* Says European conventional power a no go for investors
* Says capacity market could lead way for Germany
* Economy Minister says costs could be too high
(Adds further quotes from Terium, story links, background)
BERLIN, Jan 21 Germany's shift to renewable
energy must be reconciled with the need to integrate it with
existing power plants, the chief executive of top German
electricity producer RWE said on Tuesday.
"Utilities expect a functioning and fair market system,"
Peter Terium said at a high-level energy conference, in the
presence of Economy Minister Sigmar Gabriel.
"More decentralised energy has to mean more than just the
isolated, parallel operations of many power producers," Terium
said. "We have to integrate the elements of the energy
transition in a sensible way."
Renewable power from over 1 million small wind and solar
units has reached around a quarter of total production, thanks
to generous support tariffs, which are paid independent of the
traded wholesale market.
This has squeezed the generation margins of utilities such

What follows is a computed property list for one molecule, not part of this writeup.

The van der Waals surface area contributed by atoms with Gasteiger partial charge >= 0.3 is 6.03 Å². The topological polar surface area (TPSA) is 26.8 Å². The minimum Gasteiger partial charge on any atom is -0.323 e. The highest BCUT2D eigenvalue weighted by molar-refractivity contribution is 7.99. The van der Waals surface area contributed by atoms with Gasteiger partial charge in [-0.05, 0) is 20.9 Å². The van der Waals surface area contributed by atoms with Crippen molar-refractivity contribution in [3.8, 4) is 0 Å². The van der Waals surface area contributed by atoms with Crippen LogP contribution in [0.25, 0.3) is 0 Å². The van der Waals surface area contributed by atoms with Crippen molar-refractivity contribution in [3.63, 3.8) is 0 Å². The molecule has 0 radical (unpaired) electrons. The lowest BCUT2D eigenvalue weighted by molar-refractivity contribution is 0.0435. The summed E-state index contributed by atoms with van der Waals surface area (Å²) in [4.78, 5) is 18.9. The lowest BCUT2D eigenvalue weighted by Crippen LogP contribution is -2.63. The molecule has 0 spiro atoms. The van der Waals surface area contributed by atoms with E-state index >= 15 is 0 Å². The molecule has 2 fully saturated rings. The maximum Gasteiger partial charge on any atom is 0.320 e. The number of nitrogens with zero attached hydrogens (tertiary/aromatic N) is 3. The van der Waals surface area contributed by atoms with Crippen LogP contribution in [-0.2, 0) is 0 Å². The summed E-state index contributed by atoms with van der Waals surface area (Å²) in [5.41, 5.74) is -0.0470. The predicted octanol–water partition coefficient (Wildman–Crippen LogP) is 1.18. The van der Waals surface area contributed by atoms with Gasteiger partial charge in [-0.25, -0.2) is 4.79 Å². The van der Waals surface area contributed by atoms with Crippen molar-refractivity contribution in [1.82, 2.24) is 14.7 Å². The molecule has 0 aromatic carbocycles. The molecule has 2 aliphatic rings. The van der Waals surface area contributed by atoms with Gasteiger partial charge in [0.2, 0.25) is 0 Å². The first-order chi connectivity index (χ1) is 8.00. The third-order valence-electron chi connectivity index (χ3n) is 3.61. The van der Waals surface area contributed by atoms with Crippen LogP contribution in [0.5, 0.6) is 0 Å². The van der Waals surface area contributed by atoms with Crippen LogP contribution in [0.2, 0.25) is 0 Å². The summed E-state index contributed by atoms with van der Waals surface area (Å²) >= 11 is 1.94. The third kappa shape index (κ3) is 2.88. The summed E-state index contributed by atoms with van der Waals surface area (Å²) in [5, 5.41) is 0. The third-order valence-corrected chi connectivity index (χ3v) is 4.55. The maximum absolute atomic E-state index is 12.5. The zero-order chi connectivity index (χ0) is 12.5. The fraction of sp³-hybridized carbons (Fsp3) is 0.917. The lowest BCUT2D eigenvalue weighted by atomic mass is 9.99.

as RWE and E.ON, whose big, fossil-fuel-burning power
stations are losing increasing amounts of money.
Terium said that, as a result, conventional power generation
in Europe had become "a no go for investors".
Utilities want the German government to push renewables to
get unsubsidised, market prices for power. They also want
traditional power producers to be paid enough for providing
secure supply through for a capacity mechanism to compensate
them for keeping loss-making plants connected to the grid.
Terium said such a capacity market system, which is being
considered in France among other European countries, could lead
the way for Germany to align its power markets.
Economy and Energy Minister Gabriel said he was opposed to a
capacity mechanism that would include all loss-making
conventional power plants in Germany, warning that costs
associated with such a step would be too high.
(Reporting by Christoph Steitz and Vera Eckert, editing by Jane